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Open Access Highly Accessed Research

Limitations of microscopy to differentiate Plasmodium species in a region co-endemic for Plasmodium falciparum, Plasmodium vivax and Plasmodium knowlesi

Bridget E Barber12*, Timothy William23, Matthew J Grigg12, Tsin W Yeo14 and Nicholas M Anstey14

Author Affiliations

1 Menzies School of Health Research and Charles Darwin University, Darwin, Northern Territory, Australia

2 Infectious Diseases Unit, Queen Elizabeth Hospital, Kota Kinabalu, Sabah, Malaysia

3 Sabah Department of Health, Kota Kinabalu, Sabah, Malaysia

4 Division of Medicine, Royal Darwin Hospital, Darwin, Northern Territory, Australia

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Malaria Journal 2013, 12:8  doi:10.1186/1475-2875-12-8

Published: 8 January 2013

Abstract

Background

In areas co-endemic for multiple Plasmodium species, correct diagnosis is crucial for appropriate treatment and surveillance. Species misidentification by microscopy has been reported in areas co-endemic for vivax and falciparum malaria, and may be more frequent in regions where Plasmodium knowlesi also commonly occurs.

Methods

This prospective study in Sabah, Malaysia, evaluated the accuracy of routine district and referral hospital-based microscopy, and microscopy performed by an experienced research microscopist, for the diagnosis of PCR-confirmed Plasmodium falciparum, P. knowlesi, and Plasmodium vivax malaria.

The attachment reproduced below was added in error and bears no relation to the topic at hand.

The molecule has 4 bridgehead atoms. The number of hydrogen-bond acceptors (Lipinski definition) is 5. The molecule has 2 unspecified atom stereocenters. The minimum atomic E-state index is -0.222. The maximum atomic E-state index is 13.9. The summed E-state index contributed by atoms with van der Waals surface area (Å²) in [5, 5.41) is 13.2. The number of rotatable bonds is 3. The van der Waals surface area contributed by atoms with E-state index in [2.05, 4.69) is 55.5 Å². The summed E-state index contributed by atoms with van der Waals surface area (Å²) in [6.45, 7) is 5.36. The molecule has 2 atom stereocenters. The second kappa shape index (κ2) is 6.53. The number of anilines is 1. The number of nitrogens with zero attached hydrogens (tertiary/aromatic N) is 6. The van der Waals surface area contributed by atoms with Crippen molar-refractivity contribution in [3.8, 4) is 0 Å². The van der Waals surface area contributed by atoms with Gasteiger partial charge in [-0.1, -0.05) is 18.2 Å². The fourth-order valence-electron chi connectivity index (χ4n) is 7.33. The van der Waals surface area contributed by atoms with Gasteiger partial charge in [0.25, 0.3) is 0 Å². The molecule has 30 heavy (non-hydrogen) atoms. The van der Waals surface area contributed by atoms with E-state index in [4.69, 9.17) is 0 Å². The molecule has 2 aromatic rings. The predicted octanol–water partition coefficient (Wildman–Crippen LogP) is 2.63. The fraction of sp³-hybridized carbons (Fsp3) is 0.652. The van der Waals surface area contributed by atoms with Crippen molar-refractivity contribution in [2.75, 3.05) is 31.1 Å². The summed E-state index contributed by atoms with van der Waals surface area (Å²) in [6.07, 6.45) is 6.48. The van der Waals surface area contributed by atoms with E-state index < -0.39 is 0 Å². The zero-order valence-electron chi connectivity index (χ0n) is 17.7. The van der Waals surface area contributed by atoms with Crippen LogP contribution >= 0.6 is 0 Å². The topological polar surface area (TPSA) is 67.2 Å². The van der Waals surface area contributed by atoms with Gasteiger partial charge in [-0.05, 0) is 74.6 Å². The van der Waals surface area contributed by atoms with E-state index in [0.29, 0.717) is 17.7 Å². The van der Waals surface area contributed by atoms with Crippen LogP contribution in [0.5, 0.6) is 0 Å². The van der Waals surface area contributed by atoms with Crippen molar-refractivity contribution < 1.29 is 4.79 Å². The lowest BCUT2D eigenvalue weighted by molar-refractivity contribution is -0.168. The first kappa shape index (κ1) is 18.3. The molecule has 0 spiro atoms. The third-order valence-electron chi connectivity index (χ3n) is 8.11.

Results

A total of 304 patients with PCR-confirmed Plasmodium infection were enrolled, including 130 with P. knowlesi, 122 with P. falciparum, 43 with P. vivax, one with Plasmodium malariae and eight with mixed species infections. Among patients with P. knowlesi mono-infection, routine and cross-check microscopy both identified 94 (72%) patients as “P. malariae/P. knowlesi”; 17 (13%) and 28 (22%) respectively were identified as P. falciparum, and 13 (10%) and two (1.5%) as P. vivax. Among patients with PCR-confirmed P. falciparum, routine and cross-check microscopy identified 110/122 (90%) and 112/118 (95%) patients respectively as P. falciparum, and 8/122 (6.6%) and 5/118 (4.2%) as “P. malariae/P. knowlesi”. Among those with P. vivax, 23/43 (53%) and 34/40 (85%) were correctly diagnosed by routine and cross-check microscopy respectively, while 13/43 (30%) and 3/40 (7.5%) patients were diagnosed as “P. malariae/P. knowlesi”. Four of 13 patients with PCR-confirmed P. vivax and misdiagnosed by routine microscopy as “P. malariae/P. knowlesi” were subsequently re-admitted with P. vivax malaria.

Conclusions

Microscopy does not reliably distinguish between P. falciparum, P. vivax and P. knowlesi in a region where all three species frequently occur. Misdiagnosis of P. knowlesi as both P. vivax and P. falciparum, and vice versa, is common, potentially leading to inappropriate treatment, including chloroquine therapy for P. falciparum and a lack of anti-relapse therapy for P. vivax. The limitations of microscopy in P. knowlesi-endemic areas supports the use of unified blood-stage treatment strategies for all Plasmodium species, the development of accurate rapid diagnostic tests suitable for all species, and the use of PCR-confirmation for accurate surveillance.

Keywords:
Plasmodium knowlesi; Malaria; Microscopy; Diagnosis